How to Tell If Conspiracy Theories Are Real: Here’s the Math

By Taylor Kubota via Live Science

Buzz Aldrin salutes the U.S. flag on the surface of the moon during the Apollo 11 mission on July 20, 1969. Credit: NASA

Buzz Aldrin salutes the U.S. flag on the surface of the moon during the Apollo 11 mission on July 20, 1969.
Credit: NASA

A faked moon landing or a hidden cure for cancer are just a couple of large-scale conspiracies that, if true, would have come to light within five years following their alleged cover-ups, according to a mathematical formula put together by one physicist.

David Robert Grimes, a postdoctoral research associate at the University of Oxford who studies cancer, is familiar with conspiracy theorists. His mainstream writing for the likes of The Guardian and BBC News has included controversial topics that lend themselves to conspiracies, including homosexuality, climate change and water fluoridation.

Ten characteristics of conspiracy theorists - a look into the mind of conspiraloons, nutjobs and tin foil hatters“The charge that there is a scientific conspiracy afoot is a common one,” said Grimes, in an email interview with Live Science, “and almost inevitably those making these charges will descend into accusing one of shilling or being an agent of some malignant entity.” In response to his work, conspiracy theorists have threatened him, even tried to get him removed from his academic position. These interactions made Grimes curious about why conspiracies have such a strong hold on so many people, and the chances that they might be true. [Top 10 Conspiracy Theories Explained]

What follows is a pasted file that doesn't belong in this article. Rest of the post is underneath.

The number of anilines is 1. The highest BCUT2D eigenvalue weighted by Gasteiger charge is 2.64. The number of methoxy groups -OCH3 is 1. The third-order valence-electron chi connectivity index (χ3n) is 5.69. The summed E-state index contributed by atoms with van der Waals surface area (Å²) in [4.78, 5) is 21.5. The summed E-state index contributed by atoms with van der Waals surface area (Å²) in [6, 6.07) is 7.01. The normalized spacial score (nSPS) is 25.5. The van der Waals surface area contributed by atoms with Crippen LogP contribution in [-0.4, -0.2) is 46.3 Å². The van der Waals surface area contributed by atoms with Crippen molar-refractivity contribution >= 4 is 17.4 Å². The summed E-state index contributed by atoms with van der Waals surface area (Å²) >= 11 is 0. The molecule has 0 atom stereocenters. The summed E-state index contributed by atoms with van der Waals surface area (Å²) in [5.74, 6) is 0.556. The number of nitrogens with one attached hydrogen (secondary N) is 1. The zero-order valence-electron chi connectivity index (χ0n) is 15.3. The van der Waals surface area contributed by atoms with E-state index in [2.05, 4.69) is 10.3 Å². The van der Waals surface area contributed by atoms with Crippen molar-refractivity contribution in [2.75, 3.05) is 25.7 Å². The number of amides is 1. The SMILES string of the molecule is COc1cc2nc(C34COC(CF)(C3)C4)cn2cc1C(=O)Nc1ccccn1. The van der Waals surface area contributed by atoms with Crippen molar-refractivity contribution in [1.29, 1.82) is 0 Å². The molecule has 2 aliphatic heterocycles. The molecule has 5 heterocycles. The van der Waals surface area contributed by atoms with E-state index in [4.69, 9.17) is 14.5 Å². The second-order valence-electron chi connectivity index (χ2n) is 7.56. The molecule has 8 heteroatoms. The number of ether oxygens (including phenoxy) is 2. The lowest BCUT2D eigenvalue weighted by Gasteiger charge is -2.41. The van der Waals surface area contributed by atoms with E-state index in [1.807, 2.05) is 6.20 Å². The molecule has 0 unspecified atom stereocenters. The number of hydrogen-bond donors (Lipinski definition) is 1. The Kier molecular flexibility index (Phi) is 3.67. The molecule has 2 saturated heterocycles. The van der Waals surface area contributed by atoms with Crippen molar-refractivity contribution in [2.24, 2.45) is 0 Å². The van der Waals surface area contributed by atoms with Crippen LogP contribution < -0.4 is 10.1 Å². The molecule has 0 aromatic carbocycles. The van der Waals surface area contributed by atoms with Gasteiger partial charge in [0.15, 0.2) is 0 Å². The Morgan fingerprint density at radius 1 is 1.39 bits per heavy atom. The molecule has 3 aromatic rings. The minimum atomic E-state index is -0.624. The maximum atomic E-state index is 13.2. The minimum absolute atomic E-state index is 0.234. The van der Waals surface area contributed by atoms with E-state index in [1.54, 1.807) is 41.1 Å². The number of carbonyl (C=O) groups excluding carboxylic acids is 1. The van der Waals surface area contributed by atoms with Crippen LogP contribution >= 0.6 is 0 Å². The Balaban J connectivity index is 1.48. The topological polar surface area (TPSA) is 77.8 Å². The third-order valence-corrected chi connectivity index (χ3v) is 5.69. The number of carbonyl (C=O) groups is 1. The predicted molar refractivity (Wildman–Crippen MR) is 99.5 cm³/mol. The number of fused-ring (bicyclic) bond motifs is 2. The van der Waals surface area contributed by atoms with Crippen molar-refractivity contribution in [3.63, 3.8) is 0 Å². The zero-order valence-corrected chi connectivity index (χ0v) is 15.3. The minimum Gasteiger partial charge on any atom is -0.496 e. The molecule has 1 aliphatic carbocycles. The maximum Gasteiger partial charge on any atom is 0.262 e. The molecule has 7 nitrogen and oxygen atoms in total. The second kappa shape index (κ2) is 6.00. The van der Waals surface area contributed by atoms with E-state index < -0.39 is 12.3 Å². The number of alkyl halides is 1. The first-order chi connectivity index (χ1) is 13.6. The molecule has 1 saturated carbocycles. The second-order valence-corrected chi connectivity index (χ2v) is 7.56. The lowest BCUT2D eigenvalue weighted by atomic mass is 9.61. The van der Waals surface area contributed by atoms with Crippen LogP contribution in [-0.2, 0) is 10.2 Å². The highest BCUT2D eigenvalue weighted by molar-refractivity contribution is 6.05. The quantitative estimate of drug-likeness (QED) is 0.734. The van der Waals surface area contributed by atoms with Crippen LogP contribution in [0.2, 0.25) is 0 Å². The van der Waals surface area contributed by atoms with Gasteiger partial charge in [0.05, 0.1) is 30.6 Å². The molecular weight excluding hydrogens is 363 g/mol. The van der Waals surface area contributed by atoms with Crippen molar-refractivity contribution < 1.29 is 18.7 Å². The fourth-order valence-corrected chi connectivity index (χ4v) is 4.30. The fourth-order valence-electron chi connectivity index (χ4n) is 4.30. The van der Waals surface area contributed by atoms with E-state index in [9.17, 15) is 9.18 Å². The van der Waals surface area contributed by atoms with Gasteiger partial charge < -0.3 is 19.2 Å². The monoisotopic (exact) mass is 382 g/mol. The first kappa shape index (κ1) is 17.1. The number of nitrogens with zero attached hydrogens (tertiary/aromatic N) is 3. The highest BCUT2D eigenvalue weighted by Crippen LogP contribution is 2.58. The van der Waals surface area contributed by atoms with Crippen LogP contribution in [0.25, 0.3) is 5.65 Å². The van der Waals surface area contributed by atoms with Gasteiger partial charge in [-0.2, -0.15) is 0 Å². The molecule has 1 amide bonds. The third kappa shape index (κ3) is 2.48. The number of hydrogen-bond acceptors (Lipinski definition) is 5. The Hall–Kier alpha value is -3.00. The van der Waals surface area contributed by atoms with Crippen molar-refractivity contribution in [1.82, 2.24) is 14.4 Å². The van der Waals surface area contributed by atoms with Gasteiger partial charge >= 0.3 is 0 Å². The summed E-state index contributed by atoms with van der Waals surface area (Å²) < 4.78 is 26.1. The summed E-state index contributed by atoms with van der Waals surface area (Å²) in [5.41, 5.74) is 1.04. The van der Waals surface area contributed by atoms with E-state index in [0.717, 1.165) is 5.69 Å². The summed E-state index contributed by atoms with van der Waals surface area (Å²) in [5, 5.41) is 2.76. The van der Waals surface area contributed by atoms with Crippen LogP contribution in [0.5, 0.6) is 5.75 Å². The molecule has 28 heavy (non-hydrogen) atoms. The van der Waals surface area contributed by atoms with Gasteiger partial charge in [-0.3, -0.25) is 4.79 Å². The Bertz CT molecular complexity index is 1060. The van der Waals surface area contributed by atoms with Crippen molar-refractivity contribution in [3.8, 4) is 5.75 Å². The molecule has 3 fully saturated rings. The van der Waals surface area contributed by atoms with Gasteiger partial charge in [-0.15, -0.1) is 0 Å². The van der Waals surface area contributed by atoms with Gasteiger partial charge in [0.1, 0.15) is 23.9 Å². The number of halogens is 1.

For this new study, Grimes considered four common conspiracy beliefs: that NASA faked the 1969 moon landing during the Apollo 11 mission, that human-caused climate change isn’t real, that vaccines are unsafe, and that pharmaceutical companies are hiding cancer cures from the public. He created an equation to figure out how long these four cover-ups would likely last (if indeed they were cover-ups), given how many people are involved, the likelihood of leaks from the inside (whether on purpose or by accident), and how much upkeep would be required to keep everything under wraps.

To estimate the chances that any one person would reveal secret activities, Grimes looked at three actual leaked conspiracies:

Continue Reading @ Live Science – – –

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